Harvard lawyers shred Harvard Coop's claim that book prices are "property"

Copyright lawyers from Harvard's Berkman Center have written an article in the Harvard Crimson excoriating the Harvard Coop bookstore for claiming that its prices are "intellectual property."
We're not sure what "intellectual property" right the Coop has in mind, but it's none that we recognize. Nor is it one that promotes the progress of science and useful arts, as copyright is intended to do. While intellectual property may have become the fashionable threat of late, even in the wake of the Recording Industry Association of America's mass litigation campaign the catch-phrase--and the law--has its limits.

Since the Coop's managers don't seem to have read the law books on their shelves, we'd like to offer them a little Copyright 101.

Link (Thanks, Wendy!)

See also:
Harvard Coop calls cops on students who wrote down textbook ISBNs
Harvard bookstore: Our prices are "property"


  1. These articles are great and all, but has anyone heard what the Coop has to say back? What kind of defense do they have against this obvious lack of smarts?

  2. Oh, goodness. My favorite line is: “Locking competitors out from price comparison is not part of copyright’s aim.”

  3. That the police were called over something as trivial as someone getting price information gives me the impression that the coop’s manager is rather Gomer Pyle-esque and spends their days scurrying about yelling, “CITIZEN’S ARREST! CITIZEN’S ARREST!”

    My only advice to that individual would be: Study harder or you’ll be trapped as a petty tyrant in your own Barney Fife-dom for the rest of your life.

  4. Writing down ISBNs?

    How last millennium!

    Use the camera on your cellphone. It’s a lot faster and you can upload the image of the ISBN and it’s barcode to your computer and have a script you’ve written analyze the image and parse the data it and run a web search for the least expensive copy of that book…


    Oh, HARVARD students at the Harvard Coop. Not MIT students.

    Never mind.

  5. It’s pretty clear to me, that the claim of “prices as intellectual property” is simply an unfair business practice, as ridiculous as listing the boss’s pet canary as CEO (in the event of a federal indictment, the canary takes the fall!) Why don’t they just make the prices completely secret, so the only way you can find out how much it costs is to BUY it. WHOOPS!. . . $400 for a dictionary?! No returns?!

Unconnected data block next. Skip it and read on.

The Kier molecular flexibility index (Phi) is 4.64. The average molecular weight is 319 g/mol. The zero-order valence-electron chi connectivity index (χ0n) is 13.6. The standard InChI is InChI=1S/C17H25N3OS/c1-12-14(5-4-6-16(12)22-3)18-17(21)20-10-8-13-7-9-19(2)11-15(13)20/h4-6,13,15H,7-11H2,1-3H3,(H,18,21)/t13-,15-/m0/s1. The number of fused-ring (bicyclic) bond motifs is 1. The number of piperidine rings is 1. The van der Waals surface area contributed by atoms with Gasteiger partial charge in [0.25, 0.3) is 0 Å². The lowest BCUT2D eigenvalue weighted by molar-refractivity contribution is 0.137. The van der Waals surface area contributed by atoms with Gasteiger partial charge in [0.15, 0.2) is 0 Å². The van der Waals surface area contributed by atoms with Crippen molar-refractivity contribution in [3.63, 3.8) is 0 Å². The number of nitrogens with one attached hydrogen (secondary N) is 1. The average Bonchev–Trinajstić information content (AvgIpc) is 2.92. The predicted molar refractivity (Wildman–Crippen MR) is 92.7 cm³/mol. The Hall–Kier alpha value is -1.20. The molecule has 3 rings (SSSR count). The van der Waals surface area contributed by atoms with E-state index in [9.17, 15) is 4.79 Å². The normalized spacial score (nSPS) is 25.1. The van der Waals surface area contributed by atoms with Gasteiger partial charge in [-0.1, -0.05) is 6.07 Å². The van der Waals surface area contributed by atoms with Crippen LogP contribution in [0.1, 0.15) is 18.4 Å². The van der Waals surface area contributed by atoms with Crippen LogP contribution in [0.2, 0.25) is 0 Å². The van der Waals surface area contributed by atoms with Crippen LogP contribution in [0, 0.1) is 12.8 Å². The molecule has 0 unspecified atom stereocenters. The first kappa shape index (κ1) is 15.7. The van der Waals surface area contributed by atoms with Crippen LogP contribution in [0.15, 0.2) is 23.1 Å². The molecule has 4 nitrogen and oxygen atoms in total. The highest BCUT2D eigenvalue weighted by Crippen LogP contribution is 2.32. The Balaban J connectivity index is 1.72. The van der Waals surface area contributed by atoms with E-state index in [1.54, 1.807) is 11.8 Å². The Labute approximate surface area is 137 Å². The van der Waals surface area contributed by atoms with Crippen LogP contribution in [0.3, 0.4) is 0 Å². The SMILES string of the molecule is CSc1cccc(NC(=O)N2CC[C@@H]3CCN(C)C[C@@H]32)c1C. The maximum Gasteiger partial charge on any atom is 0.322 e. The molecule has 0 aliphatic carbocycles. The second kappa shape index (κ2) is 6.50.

6. @Chris Tucker:

    Actually, it’s the Harvard/MIT Coop.

    But as to your larger point, I believe reading lists for MIT courses are all available online in the first place, and have been for a decade.

  7. At one point he says its the book lists from the profs that is the “IP”

    There was another thread where someone cited a supreme court case wherein a list of books was upheld as “IP”

  8. TwoShort, I live in Boston, and occasionally shop at both Coops, Harvard Square and at Kendall Sq.

    I must confess that I DO enjoy twitting the Hahvahd student body.

  9. I run an independent college bookstore in New York in direct competition with a Barnes & Noble (which has the advantage of being on campus). We sometimes get students copying down ISBNs, which, eh, sucks, but whatever. We’re cheaper than B&N on most everything, so I don’t worry about their price competition, but there’s no way we can compete with the online secondary market, which is really what the copying of ISBNs is for, since the textbook biz has a (probably intentional) mystifying array of versions and editions and varieties only distinguishable by ISBNs.

    One thing I won’t do, however, is give students ISBNs over the phone, which most students get pissy about. Your professor almost certainly has contact info listed on their syllabus. Use it. It’s not my responsibility to insure you get the correct book or edition when you patronize our competitors.

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